Richardson also said he is looking to Alfonso Timmons, another senior and running back, for leadership.
“He’s gone over 1,000 yards in the past year and we need him to stay healthy. An GG McClendon too. We expect big things out of those two.”
At quarterback is Mike LaRock and Richardson said “He’s had a great summer and he is emerging as one of the leaders. If he can keep the team honest and throw the ball well and prevent turnovers he will have a good year.”
Richardson concluded: “We have got some good pieces to the puzzle here.”
Richardson said the team has changed the way they use players with varsity limited to 10th,11th and 12th graders. Everybody in 10th grade will play varsity, he said. Those in lower grades will play on the middle school and junior varisty team. There will also be some 8th graders playing varsity like Wyatt Hammond.
The goal this year, says Richardson is to get district, then go into the playoffs. “Coming out of our district, we've got a chance to make a decent little run at it(state title) and we definitely want to get in.”
But the same obstacles remain this season as did the last: Dixie County, Union County, Williston and Trenton.
While Trenton is not in the same district there is a rivalry for the neighbors. And Chiefland aims to not repeat last year when it was winning the game until the Tigers pulled off the impossible: a touchdown in the remaining 5.2 seconds to win 17-14.”We are definitely doing everything in our power to turn that around,” Rochardson said.
The play will be as tough when the Indians meet Williston for the Levy Classic and play for ownership of the loving cup.
“Williston got a new coach, so that’s always a new focus,” Richardson said. “We had the trophy for two years and the team won’t want to see that one go across the county.”
As for Union County, they were No. 1 in the district when Chiefland lost 28-7. The next game was with Dixie County and it was a 33-0 shutout.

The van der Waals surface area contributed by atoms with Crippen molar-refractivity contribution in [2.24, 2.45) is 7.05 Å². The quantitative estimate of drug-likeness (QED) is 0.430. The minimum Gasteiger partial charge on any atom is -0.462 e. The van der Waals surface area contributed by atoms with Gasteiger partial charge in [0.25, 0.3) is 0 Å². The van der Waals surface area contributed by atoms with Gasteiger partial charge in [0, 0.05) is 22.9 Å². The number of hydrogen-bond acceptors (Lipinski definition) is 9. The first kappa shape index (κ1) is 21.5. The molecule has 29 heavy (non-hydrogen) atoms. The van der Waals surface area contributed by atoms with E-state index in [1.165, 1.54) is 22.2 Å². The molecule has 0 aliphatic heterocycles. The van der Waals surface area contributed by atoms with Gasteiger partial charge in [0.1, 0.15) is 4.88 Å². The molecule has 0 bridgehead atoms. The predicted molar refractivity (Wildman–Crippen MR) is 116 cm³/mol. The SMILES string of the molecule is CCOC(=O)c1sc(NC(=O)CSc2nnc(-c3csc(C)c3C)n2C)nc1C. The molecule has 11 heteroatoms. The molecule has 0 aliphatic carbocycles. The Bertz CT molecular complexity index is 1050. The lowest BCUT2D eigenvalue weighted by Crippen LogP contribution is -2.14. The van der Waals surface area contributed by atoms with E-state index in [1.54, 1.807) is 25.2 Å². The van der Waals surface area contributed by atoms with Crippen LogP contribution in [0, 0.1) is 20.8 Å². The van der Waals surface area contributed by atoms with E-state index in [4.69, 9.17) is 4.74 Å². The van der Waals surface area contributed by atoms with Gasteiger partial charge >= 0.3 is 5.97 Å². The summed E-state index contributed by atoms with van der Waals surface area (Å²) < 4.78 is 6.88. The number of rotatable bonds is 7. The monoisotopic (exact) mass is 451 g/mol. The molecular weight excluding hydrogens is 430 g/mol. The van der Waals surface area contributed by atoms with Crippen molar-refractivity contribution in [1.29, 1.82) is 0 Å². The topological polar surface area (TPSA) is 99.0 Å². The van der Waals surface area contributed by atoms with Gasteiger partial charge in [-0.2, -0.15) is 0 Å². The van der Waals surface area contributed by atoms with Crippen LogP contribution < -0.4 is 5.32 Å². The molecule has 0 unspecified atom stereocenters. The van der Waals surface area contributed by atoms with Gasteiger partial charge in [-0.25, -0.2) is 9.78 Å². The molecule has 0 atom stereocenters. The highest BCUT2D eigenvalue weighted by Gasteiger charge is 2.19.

“Dixie and Union ― they would be the ones to be favorites in our district,” Richardson said. “They’re returning a ton of talent and they got really good coaching staffs. These are really good football communities. Each one of them are physical football team communities.
“If we beat those guys, get over the hump and get onto the playoffs it will be OK.”
While the team took a 39-7 warm-up for the season against the Bell Bulldogs on Friday, Aug. 23, it opens the regular season at home against the Bronson Eagles.
Like Richardson, the Eagles coach Cameron Porch is in his third year. This is a team to take seriously. The Eagles are coming off last year’s5-5 season and they are hungry to move up in the rankings.
The Indians follow that with a home game against Cedar Creek Christian, then the Indians hit the road to Hamilton County, Union County, Newberry and West Nassau before returning home on Oct. 3 to face Trinity Christian from Deltona.
The Trenton and Williston games will be up after that and both are on the Indians home turf. It’s one more time to Union County and then the final game on Halloween at home against Dixie County.
Oe change that has helped Chiefland's play is the FHSAA, the Florida High School Athletic Association, realignment of districts.
“The biggest thing there is Chiefland’s always been really big supporters of athletics and everybody pulling together makes it. But when the FHSAA made the rural league that meant all the small schools are on even competitive field. It gives everybody a chance for success.”
“That’s the vision that we’ve got from the school administration right down to the schools’s students. My biggest focus is football, but as athletic director I have to invest the energy and help them to all be successful.”